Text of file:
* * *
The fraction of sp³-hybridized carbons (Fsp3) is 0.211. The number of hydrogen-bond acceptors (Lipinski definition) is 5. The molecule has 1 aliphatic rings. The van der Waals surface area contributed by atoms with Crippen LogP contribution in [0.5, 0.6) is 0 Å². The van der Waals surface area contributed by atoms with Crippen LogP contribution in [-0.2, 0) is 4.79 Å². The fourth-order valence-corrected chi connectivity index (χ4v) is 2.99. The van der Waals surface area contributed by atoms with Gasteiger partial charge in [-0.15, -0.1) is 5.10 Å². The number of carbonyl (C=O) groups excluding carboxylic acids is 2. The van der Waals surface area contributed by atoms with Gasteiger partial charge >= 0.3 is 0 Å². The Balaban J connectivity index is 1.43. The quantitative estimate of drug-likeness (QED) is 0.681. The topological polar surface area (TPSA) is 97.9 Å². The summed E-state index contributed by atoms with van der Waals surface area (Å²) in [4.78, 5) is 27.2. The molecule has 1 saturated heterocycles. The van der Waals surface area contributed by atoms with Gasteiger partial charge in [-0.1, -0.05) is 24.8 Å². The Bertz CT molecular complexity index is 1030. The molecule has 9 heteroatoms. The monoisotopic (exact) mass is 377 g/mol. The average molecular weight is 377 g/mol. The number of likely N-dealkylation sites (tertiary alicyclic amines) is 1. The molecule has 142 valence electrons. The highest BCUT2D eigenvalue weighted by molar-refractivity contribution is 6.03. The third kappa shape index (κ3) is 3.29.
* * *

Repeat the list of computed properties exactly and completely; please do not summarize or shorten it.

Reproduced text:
The fraction of sp³-hybridized carbons (Fsp3) is 0.211. The number of hydrogen-bond acceptors (Lipinski definition) is 5. The molecule has 1 aliphatic rings. The van der Waals surface area contributed by atoms with Crippen LogP contribution in [0.5, 0.6) is 0 Å². The van der Waals surface area contributed by atoms with Crippen LogP contribution in [-0.2, 0) is 4.79 Å². The fourth-order valence-corrected chi connectivity index (χ4v) is 2.99. The van der Waals surface area contributed by atoms with Gasteiger partial charge in [-0.15, -0.1) is 5.10 Å². The number of carbonyl (C=O) groups excluding carboxylic acids is 2. The van der Waals surface area contributed by atoms with Gasteiger partial charge >= 0.3 is 0 Å². The Balaban J connectivity index is 1.43. The quantitative estimate of drug-likeness (QED) is 0.681. The topological polar surface area (TPSA) is 97.9 Å². The summed E-state index contributed by atoms with van der Waals surface area (Å²) in [4.78, 5) is 27.2. The molecule has 1 saturated heterocycles. The van der Waals surface area contributed by atoms with Gasteiger partial charge in [-0.1, -0.05) is 24.8 Å². The Bertz CT molecular complexity index is 1030. The molecule has 9 heteroatoms. The monoisotopic (exact) mass is 377 g/mol. The average molecular weight is 377 g/mol. The number of likely N-dealkylation sites (tertiary alicyclic amines) is 1. The molecule has 142 valence electrons. The highest BCUT2D eigenvalue weighted by molar-refractivity contribution is 6.03. The third kappa shape index (κ3) is 3.29.